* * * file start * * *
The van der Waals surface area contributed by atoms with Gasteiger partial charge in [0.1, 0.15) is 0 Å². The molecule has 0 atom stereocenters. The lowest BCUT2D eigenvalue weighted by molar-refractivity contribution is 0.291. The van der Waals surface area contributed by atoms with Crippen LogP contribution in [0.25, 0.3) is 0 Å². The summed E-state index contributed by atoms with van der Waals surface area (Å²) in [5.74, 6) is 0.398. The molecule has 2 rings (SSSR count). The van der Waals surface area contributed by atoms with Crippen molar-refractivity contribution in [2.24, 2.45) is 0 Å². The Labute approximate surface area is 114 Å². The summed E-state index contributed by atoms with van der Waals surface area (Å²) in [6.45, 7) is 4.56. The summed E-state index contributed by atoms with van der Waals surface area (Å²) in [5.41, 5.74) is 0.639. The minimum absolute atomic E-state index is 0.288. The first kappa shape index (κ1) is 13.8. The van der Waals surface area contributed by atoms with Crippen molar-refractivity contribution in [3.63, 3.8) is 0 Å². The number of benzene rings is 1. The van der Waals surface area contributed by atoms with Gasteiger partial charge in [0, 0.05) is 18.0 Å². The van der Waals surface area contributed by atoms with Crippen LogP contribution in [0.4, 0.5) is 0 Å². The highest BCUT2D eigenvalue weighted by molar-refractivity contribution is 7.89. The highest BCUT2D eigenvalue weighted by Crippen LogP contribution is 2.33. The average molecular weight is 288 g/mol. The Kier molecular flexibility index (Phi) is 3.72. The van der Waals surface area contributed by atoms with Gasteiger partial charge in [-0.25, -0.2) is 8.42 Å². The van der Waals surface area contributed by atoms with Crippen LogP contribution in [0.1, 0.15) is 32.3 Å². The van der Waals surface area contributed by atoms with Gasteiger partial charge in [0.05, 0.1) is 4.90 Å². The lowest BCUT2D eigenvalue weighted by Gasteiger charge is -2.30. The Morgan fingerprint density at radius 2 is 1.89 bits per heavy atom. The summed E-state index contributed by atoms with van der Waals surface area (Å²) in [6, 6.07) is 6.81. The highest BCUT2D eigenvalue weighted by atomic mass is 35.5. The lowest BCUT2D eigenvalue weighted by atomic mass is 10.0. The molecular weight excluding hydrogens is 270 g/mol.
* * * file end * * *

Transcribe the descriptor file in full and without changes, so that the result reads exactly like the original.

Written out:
The van der Waals surface area contributed by atoms with Gasteiger partial charge in [0.1, 0.15) is 0 Å². The molecule has 0 atom stereocenters. The lowest BCUT2D eigenvalue weighted by molar-refractivity contribution is 0.291. The van der Waals surface area contributed by atoms with Crippen LogP contribution in [0.25, 0.3) is 0 Å². The summed E-state index contributed by atoms with van der Waals surface area (Å²) in [5.74, 6) is 0.398. The molecule has 2 rings (SSSR count). The van der Waals surface area contributed by atoms with Crippen molar-refractivity contribution in [2.24, 2.45) is 0 Å². The Labute approximate surface area is 114 Å². The summed E-state index contributed by atoms with van der Waals surface area (Å²) in [6.45, 7) is 4.56. The summed E-state index contributed by atoms with van der Waals surface area (Å²) in [5.41, 5.74) is 0.639. The minimum absolute atomic E-state index is 0.288. The first kappa shape index (κ1) is 13.8. The van der Waals surface area contributed by atoms with Crippen molar-refractivity contribution in [3.63, 3.8) is 0 Å². The number of benzene rings is 1. The van der Waals surface area contributed by atoms with Gasteiger partial charge in [0, 0.05) is 18.0 Å². The van der Waals surface area contributed by atoms with Crippen LogP contribution in [0.4, 0.5) is 0 Å². The highest BCUT2D eigenvalue weighted by molar-refractivity contribution is 7.89. The highest BCUT2D eigenvalue weighted by Crippen LogP contribution is 2.33. The average molecular weight is 288 g/mol. The Kier molecular flexibility index (Phi) is 3.72. The van der Waals surface area contributed by atoms with Gasteiger partial charge in [-0.25, -0.2) is 8.42 Å². The van der Waals surface area contributed by atoms with Crippen LogP contribution in [0.1, 0.15) is 32.3 Å². The van der Waals surface area contributed by atoms with Gasteiger partial charge in [0.05, 0.1) is 4.90 Å². The lowest BCUT2D eigenvalue weighted by Gasteiger charge is -2.30. The Morgan fingerprint density at radius 2 is 1.89 bits per heavy atom. The summed E-state index contributed by atoms with van der Waals surface area (Å²) in [6, 6.07) is 6.81. The highest BCUT2D eigenvalue weighted by atomic mass is 35.5. The lowest BCUT2D eigenvalue weighted by atomic mass is 10.0. The molecular weight excluding hydrogens is 270 g/mol.